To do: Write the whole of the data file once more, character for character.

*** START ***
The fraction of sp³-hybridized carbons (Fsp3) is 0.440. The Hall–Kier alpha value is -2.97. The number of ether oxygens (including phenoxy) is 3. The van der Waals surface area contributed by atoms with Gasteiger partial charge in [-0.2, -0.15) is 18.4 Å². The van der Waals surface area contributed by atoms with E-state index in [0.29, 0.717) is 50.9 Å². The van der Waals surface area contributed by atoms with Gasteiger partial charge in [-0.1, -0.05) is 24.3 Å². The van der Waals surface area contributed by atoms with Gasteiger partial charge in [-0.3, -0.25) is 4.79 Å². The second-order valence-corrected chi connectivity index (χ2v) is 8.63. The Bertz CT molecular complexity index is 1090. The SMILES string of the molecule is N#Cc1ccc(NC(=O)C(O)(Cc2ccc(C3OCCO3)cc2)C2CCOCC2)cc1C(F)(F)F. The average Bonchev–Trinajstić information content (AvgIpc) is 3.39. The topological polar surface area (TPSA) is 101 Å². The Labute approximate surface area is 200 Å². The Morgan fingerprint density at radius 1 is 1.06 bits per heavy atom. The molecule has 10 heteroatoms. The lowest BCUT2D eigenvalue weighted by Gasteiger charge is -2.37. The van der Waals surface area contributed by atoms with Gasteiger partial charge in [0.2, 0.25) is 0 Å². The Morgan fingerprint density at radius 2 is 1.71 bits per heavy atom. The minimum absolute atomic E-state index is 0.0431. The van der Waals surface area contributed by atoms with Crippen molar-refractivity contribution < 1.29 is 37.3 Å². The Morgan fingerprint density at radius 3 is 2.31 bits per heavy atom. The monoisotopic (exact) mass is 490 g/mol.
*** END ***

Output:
The fraction of sp³-hybridized carbons (Fsp3) is 0.440. The Hall–Kier alpha value is -2.97. The number of ether oxygens (including phenoxy) is 3. The van der Waals surface area contributed by atoms with Gasteiger partial charge in [-0.2, -0.15) is 18.4 Å². The van der Waals surface area contributed by atoms with E-state index in [0.29, 0.717) is 50.9 Å². The van der Waals surface area contributed by atoms with Gasteiger partial charge in [-0.1, -0.05) is 24.3 Å². The van der Waals surface area contributed by atoms with Gasteiger partial charge in [-0.3, -0.25) is 4.79 Å². The second-order valence-corrected chi connectivity index (χ2v) is 8.63. The Bertz CT molecular complexity index is 1090. The SMILES string of the molecule is N#Cc1ccc(NC(=O)C(O)(Cc2ccc(C3OCCO3)cc2)C2CCOCC2)cc1C(F)(F)F. The average Bonchev–Trinajstić information content (AvgIpc) is 3.39. The topological polar surface area (TPSA) is 101 Å². The Labute approximate surface area is 200 Å². The Morgan fingerprint density at radius 1 is 1.06 bits per heavy atom. The molecule has 10 heteroatoms. The lowest BCUT2D eigenvalue weighted by Gasteiger charge is -2.37. The van der Waals surface area contributed by atoms with Gasteiger partial charge in [0.2, 0.25) is 0 Å². The Morgan fingerprint density at radius 2 is 1.71 bits per heavy atom. The minimum absolute atomic E-state index is 0.0431. The van der Waals surface area contributed by atoms with Crippen molar-refractivity contribution < 1.29 is 37.3 Å². The Morgan fingerprint density at radius 3 is 2.31 bits per heavy atom. The monoisotopic (exact) mass is 490 g/mol.